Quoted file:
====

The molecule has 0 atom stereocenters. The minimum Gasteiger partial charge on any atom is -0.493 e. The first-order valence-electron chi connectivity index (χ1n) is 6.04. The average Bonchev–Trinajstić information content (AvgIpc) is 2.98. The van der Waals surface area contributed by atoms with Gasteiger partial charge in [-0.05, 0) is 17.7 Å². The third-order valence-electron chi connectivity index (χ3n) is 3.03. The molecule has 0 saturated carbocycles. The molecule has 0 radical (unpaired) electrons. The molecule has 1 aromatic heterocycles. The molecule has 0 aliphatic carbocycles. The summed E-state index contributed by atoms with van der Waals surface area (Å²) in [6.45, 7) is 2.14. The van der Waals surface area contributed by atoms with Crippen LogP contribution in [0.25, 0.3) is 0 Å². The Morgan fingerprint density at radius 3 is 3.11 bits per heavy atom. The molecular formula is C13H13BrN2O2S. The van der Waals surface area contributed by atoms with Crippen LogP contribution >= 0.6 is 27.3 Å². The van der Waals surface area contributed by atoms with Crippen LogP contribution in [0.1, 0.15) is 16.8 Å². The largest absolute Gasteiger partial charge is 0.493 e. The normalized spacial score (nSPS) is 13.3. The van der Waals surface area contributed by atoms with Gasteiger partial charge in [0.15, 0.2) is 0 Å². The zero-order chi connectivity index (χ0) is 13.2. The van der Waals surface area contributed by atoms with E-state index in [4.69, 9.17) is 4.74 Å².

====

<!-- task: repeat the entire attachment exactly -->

The molecule has 0 atom stereocenters. The minimum Gasteiger partial charge on any atom is -0.493 e. The first-order valence-electron chi connectivity index (χ1n) is 6.04. The average Bonchev–Trinajstić information content (AvgIpc) is 2.98. The van der Waals surface area contributed by atoms with Gasteiger partial charge in [-0.05, 0) is 17.7 Å². The third-order valence-electron chi connectivity index (χ3n) is 3.03. The molecule has 0 saturated carbocycles. The molecule has 0 radical (unpaired) electrons. The molecule has 1 aromatic heterocycles. The molecule has 0 aliphatic carbocycles. The summed E-state index contributed by atoms with van der Waals surface area (Å²) in [6.45, 7) is 2.14. The van der Waals surface area contributed by atoms with Crippen LogP contribution in [0.25, 0.3) is 0 Å². The Morgan fingerprint density at radius 3 is 3.11 bits per heavy atom. The molecular formula is C13H13BrN2O2S. The van der Waals surface area contributed by atoms with Crippen LogP contribution >= 0.6 is 27.3 Å². The van der Waals surface area contributed by atoms with Crippen LogP contribution in [0.1, 0.15) is 16.8 Å². The largest absolute Gasteiger partial charge is 0.493 e. The normalized spacial score (nSPS) is 13.3. The van der Waals surface area contributed by atoms with Gasteiger partial charge in [0.15, 0.2) is 0 Å². The zero-order chi connectivity index (χ0) is 13.2. The van der Waals surface area contributed by atoms with E-state index in [4.69, 9.17) is 4.74 Å².